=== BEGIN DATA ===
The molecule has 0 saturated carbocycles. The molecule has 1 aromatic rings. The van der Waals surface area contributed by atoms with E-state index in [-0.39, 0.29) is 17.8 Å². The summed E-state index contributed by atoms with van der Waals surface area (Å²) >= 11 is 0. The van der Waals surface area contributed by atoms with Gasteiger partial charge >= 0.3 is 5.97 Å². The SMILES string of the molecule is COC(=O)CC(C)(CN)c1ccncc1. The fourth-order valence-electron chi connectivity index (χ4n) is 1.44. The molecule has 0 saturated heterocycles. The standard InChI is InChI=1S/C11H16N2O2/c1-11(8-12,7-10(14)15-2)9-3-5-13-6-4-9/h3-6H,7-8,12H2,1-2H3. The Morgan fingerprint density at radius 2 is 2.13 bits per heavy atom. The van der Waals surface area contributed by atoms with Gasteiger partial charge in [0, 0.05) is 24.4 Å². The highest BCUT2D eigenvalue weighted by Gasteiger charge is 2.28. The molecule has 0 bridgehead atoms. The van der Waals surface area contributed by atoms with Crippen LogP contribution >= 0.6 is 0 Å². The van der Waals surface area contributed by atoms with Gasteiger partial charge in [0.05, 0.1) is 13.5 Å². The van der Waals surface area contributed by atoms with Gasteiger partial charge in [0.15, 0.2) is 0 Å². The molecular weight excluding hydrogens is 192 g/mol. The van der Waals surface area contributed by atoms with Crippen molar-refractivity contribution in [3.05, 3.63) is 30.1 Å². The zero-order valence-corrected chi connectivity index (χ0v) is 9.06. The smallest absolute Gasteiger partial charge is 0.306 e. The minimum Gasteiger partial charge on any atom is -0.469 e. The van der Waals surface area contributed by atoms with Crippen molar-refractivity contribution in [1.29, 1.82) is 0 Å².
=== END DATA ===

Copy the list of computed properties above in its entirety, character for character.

The molecule has 0 saturated carbocycles. The molecule has 1 aromatic rings. The van der Waals surface area contributed by atoms with E-state index in [-0.39, 0.29) is 17.8 Å². The summed E-state index contributed by atoms with van der Waals surface area (Å²) >= 11 is 0. The van der Waals surface area contributed by atoms with Gasteiger partial charge >= 0.3 is 5.97 Å². The SMILES string of the molecule is COC(=O)CC(C)(CN)c1ccncc1. The fourth-order valence-electron chi connectivity index (χ4n) is 1.44. The molecule has 0 saturated heterocycles. The standard InChI is InChI=1S/C11H16N2O2/c1-11(8-12,7-10(14)15-2)9-3-5-13-6-4-9/h3-6H,7-8,12H2,1-2H3. The Morgan fingerprint density at radius 2 is 2.13 bits per heavy atom. The van der Waals surface area contributed by atoms with Gasteiger partial charge in [0, 0.05) is 24.4 Å². The highest BCUT2D eigenvalue weighted by Gasteiger charge is 2.28. The molecule has 0 bridgehead atoms. The van der Waals surface area contributed by atoms with Crippen LogP contribution >= 0.6 is 0 Å². The van der Waals surface area contributed by atoms with Gasteiger partial charge in [0.05, 0.1) is 13.5 Å². The van der Waals surface area contributed by atoms with Gasteiger partial charge in [0.15, 0.2) is 0 Å². The molecular weight excluding hydrogens is 192 g/mol. The van der Waals surface area contributed by atoms with Crippen molar-refractivity contribution in [3.05, 3.63) is 30.1 Å². The zero-order valence-corrected chi connectivity index (χ0v) is 9.06. The smallest absolute Gasteiger partial charge is 0.306 e. The minimum Gasteiger partial charge on any atom is -0.469 e. The van der Waals surface area contributed by atoms with Crippen molar-refractivity contribution in [1.29, 1.82) is 0 Å².